Association between dietary fibre intake and fruit, vegetable or whole-grain consumption and the risk of CVD: results from the PREvención con DIeta MEDiterránea (PREDIMED) trial
Palabras clave : 
Vegetables
Fruits
Dietary fibre
Primary prevention
CVD
Materias Investigacion::Ciencias de la Salud::Salud pública
Fecha de publicación: 
2016
Editorial : 
Cambridge Core
ISSN: 
0007-1145
Cita: 
Buil-Cosiales, P., Toledo, E., Salas-Salvado, J., Zazpe, I., Farras, M., Basterra-Gortari, FJ., et al. Association between dietary fibre intake and fruit, vegetable or whole-grain consumption and the risk of CVD: results from the PREvención con Dleta MEDiterránea (PREDIMED) trial. Br J Nutr. 2016 Aug; 116(3):534-546.
Resumen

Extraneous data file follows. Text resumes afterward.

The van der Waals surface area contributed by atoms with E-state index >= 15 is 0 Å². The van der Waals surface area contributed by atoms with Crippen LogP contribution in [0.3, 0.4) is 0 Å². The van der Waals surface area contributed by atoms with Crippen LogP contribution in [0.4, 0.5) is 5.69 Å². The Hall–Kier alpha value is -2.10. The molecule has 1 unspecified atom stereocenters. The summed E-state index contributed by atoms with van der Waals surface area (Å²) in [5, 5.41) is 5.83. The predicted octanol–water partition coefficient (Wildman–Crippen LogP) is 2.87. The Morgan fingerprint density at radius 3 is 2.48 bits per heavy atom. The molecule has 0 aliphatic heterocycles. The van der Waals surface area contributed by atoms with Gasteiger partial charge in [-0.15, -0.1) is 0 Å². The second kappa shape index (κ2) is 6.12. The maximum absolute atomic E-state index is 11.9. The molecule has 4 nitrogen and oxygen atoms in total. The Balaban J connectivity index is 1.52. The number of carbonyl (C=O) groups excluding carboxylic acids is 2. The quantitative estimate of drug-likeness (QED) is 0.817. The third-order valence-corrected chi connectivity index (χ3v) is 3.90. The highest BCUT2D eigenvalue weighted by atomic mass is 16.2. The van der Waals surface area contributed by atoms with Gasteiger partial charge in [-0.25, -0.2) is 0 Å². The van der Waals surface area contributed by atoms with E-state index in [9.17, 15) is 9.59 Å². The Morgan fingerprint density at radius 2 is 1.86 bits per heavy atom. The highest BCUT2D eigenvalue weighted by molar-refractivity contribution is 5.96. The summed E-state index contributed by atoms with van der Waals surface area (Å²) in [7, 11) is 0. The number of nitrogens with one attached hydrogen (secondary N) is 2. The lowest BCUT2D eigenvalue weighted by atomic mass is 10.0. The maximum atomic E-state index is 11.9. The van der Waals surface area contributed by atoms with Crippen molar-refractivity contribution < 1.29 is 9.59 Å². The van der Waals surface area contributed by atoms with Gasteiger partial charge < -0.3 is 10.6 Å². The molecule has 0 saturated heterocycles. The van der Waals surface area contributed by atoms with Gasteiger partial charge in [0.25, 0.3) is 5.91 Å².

Prospective studies assessing the association between fibre intake or fibre-rich food consumption and the risk of CVD have often been limited by baseline assessment of diet. Thus far, no study has used yearly repeated measurements of dietary changes during follow-up. Moreover, previous studies included healthy and selected participants who did not represent subjects at high cardiovascular risk. We used yearly repeated measurements of diet to investigate the association between fibre intake and CVD in a Mediterranean cohort of elderly adults at high cardiovascular risk. We followed-up 7216 men (55–80 years) and women (60–80 years) initially free of CVD for up to 7 years in the PREvención con DIeta MEDiterránea study (registered as ISRCTN35739639). A 137-item validated FFQ was repeated yearly to assess diet. The primary end point, confirmed by a blinded ad hoc Event Adjudication Committee, was a composite of cardiovascular death, myocardial infarction and stroke. Time-dependent Cox’s regression models were used to estimate the risk of CVD according to baseline dietary exposures and to their yearly updated changes. We found a significant inverse association for fibre (Pfor trend =0·020) and fruits (Pfor trend=0·024) in age-sex adjusted models, but the statistical significance was lost in fully adjusted models. However, we found a significant inverse association with CVD incidence for the sum of fruit and vegetable consumption. Participants who consumed in total nine or more servings/d of fruits plus vegetables had a hazard ratio 0·60 (95% CI 0·40, 0·96) of CVD in comparison with those consuming <5 servings/d.

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